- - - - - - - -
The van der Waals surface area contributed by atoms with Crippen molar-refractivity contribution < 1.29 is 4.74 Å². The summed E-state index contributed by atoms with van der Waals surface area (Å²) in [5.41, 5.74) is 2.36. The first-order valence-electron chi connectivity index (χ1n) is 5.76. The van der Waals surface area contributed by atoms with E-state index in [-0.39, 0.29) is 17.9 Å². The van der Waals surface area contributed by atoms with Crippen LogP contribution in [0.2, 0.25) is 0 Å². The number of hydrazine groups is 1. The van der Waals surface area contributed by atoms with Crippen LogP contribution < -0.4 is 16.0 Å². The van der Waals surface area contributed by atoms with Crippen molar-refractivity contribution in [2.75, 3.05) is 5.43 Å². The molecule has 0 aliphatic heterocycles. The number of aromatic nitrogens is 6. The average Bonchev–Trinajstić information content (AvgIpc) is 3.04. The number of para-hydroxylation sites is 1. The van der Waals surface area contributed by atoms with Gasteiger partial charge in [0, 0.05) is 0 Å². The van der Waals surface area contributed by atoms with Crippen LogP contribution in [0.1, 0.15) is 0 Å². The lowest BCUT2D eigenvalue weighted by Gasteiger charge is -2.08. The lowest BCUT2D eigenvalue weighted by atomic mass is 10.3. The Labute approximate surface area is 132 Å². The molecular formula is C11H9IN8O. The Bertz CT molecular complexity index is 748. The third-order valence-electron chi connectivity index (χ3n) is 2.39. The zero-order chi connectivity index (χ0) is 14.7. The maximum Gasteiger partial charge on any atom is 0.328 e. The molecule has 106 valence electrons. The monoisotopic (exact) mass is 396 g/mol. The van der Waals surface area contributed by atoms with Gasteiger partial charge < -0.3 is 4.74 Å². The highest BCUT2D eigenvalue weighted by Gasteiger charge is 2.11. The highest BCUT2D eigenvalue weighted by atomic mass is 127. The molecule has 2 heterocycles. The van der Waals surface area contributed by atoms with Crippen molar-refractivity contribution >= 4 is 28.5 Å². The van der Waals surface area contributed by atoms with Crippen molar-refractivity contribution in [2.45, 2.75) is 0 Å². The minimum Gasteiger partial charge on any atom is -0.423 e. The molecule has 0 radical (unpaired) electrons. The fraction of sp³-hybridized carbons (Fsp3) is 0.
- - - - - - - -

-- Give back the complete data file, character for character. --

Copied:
The van der Waals surface area contributed by atoms with Crippen molar-refractivity contribution < 1.29 is 4.74 Å². The summed E-state index contributed by atoms with van der Waals surface area (Å²) in [5.41, 5.74) is 2.36. The first-order valence-electron chi connectivity index (χ1n) is 5.76. The van der Waals surface area contributed by atoms with E-state index in [-0.39, 0.29) is 17.9 Å². The van der Waals surface area contributed by atoms with Crippen LogP contribution in [0.2, 0.25) is 0 Å². The number of hydrazine groups is 1. The van der Waals surface area contributed by atoms with Crippen LogP contribution < -0.4 is 16.0 Å². The van der Waals surface area contributed by atoms with Crippen molar-refractivity contribution in [2.75, 3.05) is 5.43 Å². The molecule has 0 aliphatic heterocycles. The number of aromatic nitrogens is 6. The average Bonchev–Trinajstić information content (AvgIpc) is 3.04. The number of para-hydroxylation sites is 1. The van der Waals surface area contributed by atoms with Gasteiger partial charge in [0, 0.05) is 0 Å². The van der Waals surface area contributed by atoms with Crippen LogP contribution in [0.1, 0.15) is 0 Å². The lowest BCUT2D eigenvalue weighted by Gasteiger charge is -2.08. The lowest BCUT2D eigenvalue weighted by atomic mass is 10.3. The Labute approximate surface area is 132 Å². The molecular formula is C11H9IN8O. The Bertz CT molecular complexity index is 748. The third-order valence-electron chi connectivity index (χ3n) is 2.39. The zero-order chi connectivity index (χ0) is 14.7. The maximum Gasteiger partial charge on any atom is 0.328 e. The molecule has 106 valence electrons. The monoisotopic (exact) mass is 396 g/mol. The van der Waals surface area contributed by atoms with Gasteiger partial charge < -0.3 is 4.74 Å². The highest BCUT2D eigenvalue weighted by Gasteiger charge is 2.11. The highest BCUT2D eigenvalue weighted by atomic mass is 127. The molecule has 2 heterocycles. The van der Waals surface area contributed by atoms with Crippen molar-refractivity contribution >= 4 is 28.5 Å². The van der Waals surface area contributed by atoms with Crippen molar-refractivity contribution in [2.45, 2.75) is 0 Å². The minimum Gasteiger partial charge on any atom is -0.423 e. The molecule has 0 radical (unpaired) electrons. The fraction of sp³-hybridized carbons (Fsp3) is 0.